Mr Christopherson: Thank you for your presentation. I had questions around the same issue, around the limiting, so I won't go back over that ground. I really have just one comment and a very brief question.
My comment is, I think it's an excellent approach to offer up at least one segment of recommendations that don't entail new spending but that will help advance a local economy here in London. I appreciate your efforts.
I just thought of another question too. Are there similar organizations in other communities that you're aware of?
Mr Henderson: This is a volunteer group. There are other groups, mainly in the States, I think, getting together to try to make things happen, a little different from the chamber of commerce.
Mr Christopherson: I was going to ask. Yes.
Mr Henderson: We've been working with the chamber of commerce and with the University of Western Ontario in order to encourage the private-public partnership which ended up to be the London Economic Development Corp, spun off a year and a half or two years ago now. It's been a volunteer group. It's just, in my vision, people going and doing it, opposed to having a committee to decide on what somebody else is going to do. So that was the thrust.
Mr Christopherson: Is that how you differentiate your purpose from the chamber's?
Mr Henderson: It's also -- I guess that would be the best way -- more trying to set up an environment by which people can do their thing. For example, we decided that London was a good spot to make movies. The powers that be and the other groups were saying, "We're not too interested in the movie industry," although we could detect that there was an interest group on London, and now the biggest industry in Toronto is movie-making and it's only two hours away. So we formed a group called our "manufacturing entertainment committee" and they started to have meetings. We had close to 30 people at different monthly meetings for that. They ended up helping to set up a list of who's available in town, get people to know each other, a networking group, and one group has now spun off and is doing a show on Global, as a matter of fact.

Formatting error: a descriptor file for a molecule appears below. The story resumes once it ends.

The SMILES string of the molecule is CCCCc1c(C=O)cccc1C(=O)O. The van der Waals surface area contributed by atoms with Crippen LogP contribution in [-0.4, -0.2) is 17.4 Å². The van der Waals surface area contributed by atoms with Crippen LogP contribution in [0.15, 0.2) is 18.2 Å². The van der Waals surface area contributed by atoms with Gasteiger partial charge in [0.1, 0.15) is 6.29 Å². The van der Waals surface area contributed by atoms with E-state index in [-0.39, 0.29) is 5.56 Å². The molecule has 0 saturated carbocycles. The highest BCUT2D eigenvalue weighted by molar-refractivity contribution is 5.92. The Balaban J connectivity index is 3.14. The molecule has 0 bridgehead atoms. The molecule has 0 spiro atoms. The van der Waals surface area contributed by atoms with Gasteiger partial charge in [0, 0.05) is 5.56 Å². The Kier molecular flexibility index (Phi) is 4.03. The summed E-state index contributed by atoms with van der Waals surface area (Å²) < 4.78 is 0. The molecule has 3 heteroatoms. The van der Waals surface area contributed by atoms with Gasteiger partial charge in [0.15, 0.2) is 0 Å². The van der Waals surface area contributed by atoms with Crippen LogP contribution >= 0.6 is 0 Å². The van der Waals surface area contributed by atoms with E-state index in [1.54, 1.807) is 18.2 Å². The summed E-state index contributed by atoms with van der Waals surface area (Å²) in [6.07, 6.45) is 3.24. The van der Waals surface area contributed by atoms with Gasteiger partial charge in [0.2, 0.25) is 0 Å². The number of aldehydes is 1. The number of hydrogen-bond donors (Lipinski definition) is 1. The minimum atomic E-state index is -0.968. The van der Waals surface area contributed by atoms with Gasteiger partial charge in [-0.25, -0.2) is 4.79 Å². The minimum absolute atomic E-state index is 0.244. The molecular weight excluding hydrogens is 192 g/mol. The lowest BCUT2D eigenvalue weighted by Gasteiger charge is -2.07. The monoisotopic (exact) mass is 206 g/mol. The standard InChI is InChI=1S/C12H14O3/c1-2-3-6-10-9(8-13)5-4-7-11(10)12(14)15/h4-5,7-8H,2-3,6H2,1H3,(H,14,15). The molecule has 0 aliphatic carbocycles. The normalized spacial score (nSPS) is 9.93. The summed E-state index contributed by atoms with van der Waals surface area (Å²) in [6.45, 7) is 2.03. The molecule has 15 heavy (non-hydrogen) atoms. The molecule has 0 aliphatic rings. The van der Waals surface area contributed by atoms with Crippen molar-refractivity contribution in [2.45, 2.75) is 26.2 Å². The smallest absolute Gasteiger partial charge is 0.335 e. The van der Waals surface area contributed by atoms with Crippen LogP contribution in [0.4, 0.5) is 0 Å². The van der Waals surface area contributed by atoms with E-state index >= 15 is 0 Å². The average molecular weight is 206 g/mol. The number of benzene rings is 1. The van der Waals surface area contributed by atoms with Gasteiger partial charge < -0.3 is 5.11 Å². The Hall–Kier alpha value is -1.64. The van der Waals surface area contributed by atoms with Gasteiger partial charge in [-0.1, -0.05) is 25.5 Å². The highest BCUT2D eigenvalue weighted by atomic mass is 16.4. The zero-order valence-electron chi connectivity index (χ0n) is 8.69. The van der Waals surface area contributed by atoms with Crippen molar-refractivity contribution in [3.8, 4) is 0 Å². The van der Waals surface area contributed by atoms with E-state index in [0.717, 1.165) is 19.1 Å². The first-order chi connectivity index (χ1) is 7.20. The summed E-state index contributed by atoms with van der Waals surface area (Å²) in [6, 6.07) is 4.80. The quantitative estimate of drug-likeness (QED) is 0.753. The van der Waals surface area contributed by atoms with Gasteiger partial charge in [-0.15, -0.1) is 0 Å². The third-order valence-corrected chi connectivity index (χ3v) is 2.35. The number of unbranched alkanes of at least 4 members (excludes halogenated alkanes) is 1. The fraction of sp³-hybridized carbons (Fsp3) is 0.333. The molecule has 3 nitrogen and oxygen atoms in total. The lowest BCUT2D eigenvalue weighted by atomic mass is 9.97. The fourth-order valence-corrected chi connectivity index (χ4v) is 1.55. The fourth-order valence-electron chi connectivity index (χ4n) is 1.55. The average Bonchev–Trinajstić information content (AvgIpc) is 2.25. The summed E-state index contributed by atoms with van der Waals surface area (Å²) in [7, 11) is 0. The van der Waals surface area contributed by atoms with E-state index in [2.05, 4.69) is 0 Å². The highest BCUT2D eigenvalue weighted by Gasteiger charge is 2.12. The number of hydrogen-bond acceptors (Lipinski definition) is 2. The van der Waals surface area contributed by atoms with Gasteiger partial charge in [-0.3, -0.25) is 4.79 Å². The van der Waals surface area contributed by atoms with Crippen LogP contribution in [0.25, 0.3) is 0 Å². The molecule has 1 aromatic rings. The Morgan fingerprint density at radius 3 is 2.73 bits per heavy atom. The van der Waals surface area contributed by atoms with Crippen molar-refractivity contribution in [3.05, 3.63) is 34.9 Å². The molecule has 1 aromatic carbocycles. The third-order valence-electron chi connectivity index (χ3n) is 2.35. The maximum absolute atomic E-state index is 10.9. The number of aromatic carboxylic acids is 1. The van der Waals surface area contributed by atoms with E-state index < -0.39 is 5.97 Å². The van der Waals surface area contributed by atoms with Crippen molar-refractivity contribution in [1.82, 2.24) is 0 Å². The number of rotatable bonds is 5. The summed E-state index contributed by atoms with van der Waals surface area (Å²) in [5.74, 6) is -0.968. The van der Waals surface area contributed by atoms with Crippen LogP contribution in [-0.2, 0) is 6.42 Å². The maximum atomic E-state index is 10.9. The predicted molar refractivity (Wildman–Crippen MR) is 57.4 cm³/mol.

It's that type of growth thing as opposed to saying, "Well, we've done this in the past, we've had this committee in the past and what can we do in the future?"
Mr Christopherson: You take a real risk calling it the "manufacturing entertainment committee," I have to tell you.
I have one very brief question, and it's simply because I don't know the answer. You mentioned in 3(c), the last sentence, "This process will create jobs quickly and create a royalty stream to financially sustain and grow this activity." Where would that royalty stream have gone or where does it go now, as opposed to this?
Mr Henderson: First of all, it's twinning up whatever the federal government is doing, so it shows up in their books. You may have a tax benefit for a company if you buy in, or Northern Telecom would have the money in creating jobs, you know, somewhere else in the world. But this is new product, so you attach it to an invention at a university, for example -- no, in this case, I'm suggesting they would go out and do something and fully fund it.